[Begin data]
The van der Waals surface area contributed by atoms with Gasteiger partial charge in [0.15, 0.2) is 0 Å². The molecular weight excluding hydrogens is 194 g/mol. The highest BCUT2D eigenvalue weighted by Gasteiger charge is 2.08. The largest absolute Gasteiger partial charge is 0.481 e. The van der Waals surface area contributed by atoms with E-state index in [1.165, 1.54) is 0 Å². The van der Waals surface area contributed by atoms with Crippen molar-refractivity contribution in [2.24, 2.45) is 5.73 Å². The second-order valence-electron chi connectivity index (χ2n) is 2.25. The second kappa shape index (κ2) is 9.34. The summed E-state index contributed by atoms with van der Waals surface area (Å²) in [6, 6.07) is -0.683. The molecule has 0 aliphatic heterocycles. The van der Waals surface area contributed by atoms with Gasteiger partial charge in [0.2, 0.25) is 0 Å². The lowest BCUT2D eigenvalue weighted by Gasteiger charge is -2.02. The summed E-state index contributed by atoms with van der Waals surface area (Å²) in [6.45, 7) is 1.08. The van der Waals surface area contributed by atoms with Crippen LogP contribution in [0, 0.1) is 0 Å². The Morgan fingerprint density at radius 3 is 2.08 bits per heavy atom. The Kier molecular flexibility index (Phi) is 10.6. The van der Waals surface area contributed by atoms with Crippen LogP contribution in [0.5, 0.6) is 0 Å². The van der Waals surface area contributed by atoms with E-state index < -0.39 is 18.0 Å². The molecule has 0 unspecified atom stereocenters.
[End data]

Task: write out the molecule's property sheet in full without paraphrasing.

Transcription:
The van der Waals surface area contributed by atoms with Gasteiger partial charge in [0.15, 0.2) is 0 Å². The molecular weight excluding hydrogens is 194 g/mol. The highest BCUT2D eigenvalue weighted by Gasteiger charge is 2.08. The largest absolute Gasteiger partial charge is 0.481 e. The van der Waals surface area contributed by atoms with E-state index in [1.165, 1.54) is 0 Å². The van der Waals surface area contributed by atoms with Crippen molar-refractivity contribution in [2.24, 2.45) is 5.73 Å². The second-order valence-electron chi connectivity index (χ2n) is 2.25. The second kappa shape index (κ2) is 9.34. The summed E-state index contributed by atoms with van der Waals surface area (Å²) in [6, 6.07) is -0.683. The molecule has 0 aliphatic heterocycles. The van der Waals surface area contributed by atoms with Gasteiger partial charge in [0.2, 0.25) is 0 Å². The lowest BCUT2D eigenvalue weighted by Gasteiger charge is -2.02. The summed E-state index contributed by atoms with van der Waals surface area (Å²) in [6.45, 7) is 1.08. The van der Waals surface area contributed by atoms with Crippen LogP contribution in [0, 0.1) is 0 Å². The Morgan fingerprint density at radius 3 is 2.08 bits per heavy atom. The Kier molecular flexibility index (Phi) is 10.6. The van der Waals surface area contributed by atoms with Crippen LogP contribution in [0.5, 0.6) is 0 Å². The van der Waals surface area contributed by atoms with E-state index < -0.39 is 18.0 Å². The molecule has 0 unspecified atom stereocenters.